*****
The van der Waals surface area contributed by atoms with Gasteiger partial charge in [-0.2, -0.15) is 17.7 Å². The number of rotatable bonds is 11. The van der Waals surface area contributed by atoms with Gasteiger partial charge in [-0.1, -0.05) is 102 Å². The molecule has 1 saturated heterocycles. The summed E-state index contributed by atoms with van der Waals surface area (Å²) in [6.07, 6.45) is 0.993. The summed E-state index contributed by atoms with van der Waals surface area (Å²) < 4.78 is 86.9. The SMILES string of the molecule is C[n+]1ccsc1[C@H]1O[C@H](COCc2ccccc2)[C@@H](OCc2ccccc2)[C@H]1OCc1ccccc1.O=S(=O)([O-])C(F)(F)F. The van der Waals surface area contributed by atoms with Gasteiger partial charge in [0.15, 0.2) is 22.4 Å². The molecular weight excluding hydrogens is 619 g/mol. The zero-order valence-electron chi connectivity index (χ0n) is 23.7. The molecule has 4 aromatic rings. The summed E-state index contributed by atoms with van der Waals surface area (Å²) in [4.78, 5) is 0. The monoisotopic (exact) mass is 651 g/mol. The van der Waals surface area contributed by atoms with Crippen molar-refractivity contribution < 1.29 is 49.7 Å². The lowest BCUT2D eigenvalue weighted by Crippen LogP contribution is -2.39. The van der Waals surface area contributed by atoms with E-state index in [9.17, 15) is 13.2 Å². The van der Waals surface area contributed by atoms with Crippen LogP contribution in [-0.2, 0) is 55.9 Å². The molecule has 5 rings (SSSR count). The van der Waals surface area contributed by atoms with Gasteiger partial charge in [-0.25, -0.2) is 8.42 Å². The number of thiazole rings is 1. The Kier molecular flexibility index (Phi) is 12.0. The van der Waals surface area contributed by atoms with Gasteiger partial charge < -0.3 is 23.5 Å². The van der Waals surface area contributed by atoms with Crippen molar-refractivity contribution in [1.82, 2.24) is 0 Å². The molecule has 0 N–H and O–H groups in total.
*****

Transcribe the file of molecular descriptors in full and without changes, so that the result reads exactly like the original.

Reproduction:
The van der Waals surface area contributed by atoms with Gasteiger partial charge in [-0.2, -0.15) is 17.7 Å². The number of rotatable bonds is 11. The van der Waals surface area contributed by atoms with Gasteiger partial charge in [-0.1, -0.05) is 102 Å². The molecule has 1 saturated heterocycles. The summed E-state index contributed by atoms with van der Waals surface area (Å²) in [6.07, 6.45) is 0.993. The summed E-state index contributed by atoms with van der Waals surface area (Å²) < 4.78 is 86.9. The SMILES string of the molecule is C[n+]1ccsc1[C@H]1O[C@H](COCc2ccccc2)[C@@H](OCc2ccccc2)[C@H]1OCc1ccccc1.O=S(=O)([O-])C(F)(F)F. The van der Waals surface area contributed by atoms with Gasteiger partial charge in [0.15, 0.2) is 22.4 Å². The molecular weight excluding hydrogens is 619 g/mol. The zero-order valence-electron chi connectivity index (χ0n) is 23.7. The molecule has 4 aromatic rings. The summed E-state index contributed by atoms with van der Waals surface area (Å²) in [4.78, 5) is 0. The monoisotopic (exact) mass is 651 g/mol. The van der Waals surface area contributed by atoms with Crippen molar-refractivity contribution < 1.29 is 49.7 Å². The lowest BCUT2D eigenvalue weighted by Crippen LogP contribution is -2.39. The van der Waals surface area contributed by atoms with E-state index in [9.17, 15) is 13.2 Å². The van der Waals surface area contributed by atoms with Crippen LogP contribution in [-0.2, 0) is 55.9 Å². The molecule has 5 rings (SSSR count). The van der Waals surface area contributed by atoms with Gasteiger partial charge in [-0.25, -0.2) is 8.42 Å². The number of thiazole rings is 1. The Kier molecular flexibility index (Phi) is 12.0. The van der Waals surface area contributed by atoms with Gasteiger partial charge < -0.3 is 23.5 Å². The van der Waals surface area contributed by atoms with Crippen molar-refractivity contribution in [1.82, 2.24) is 0 Å². The molecule has 0 N–H and O–H groups in total.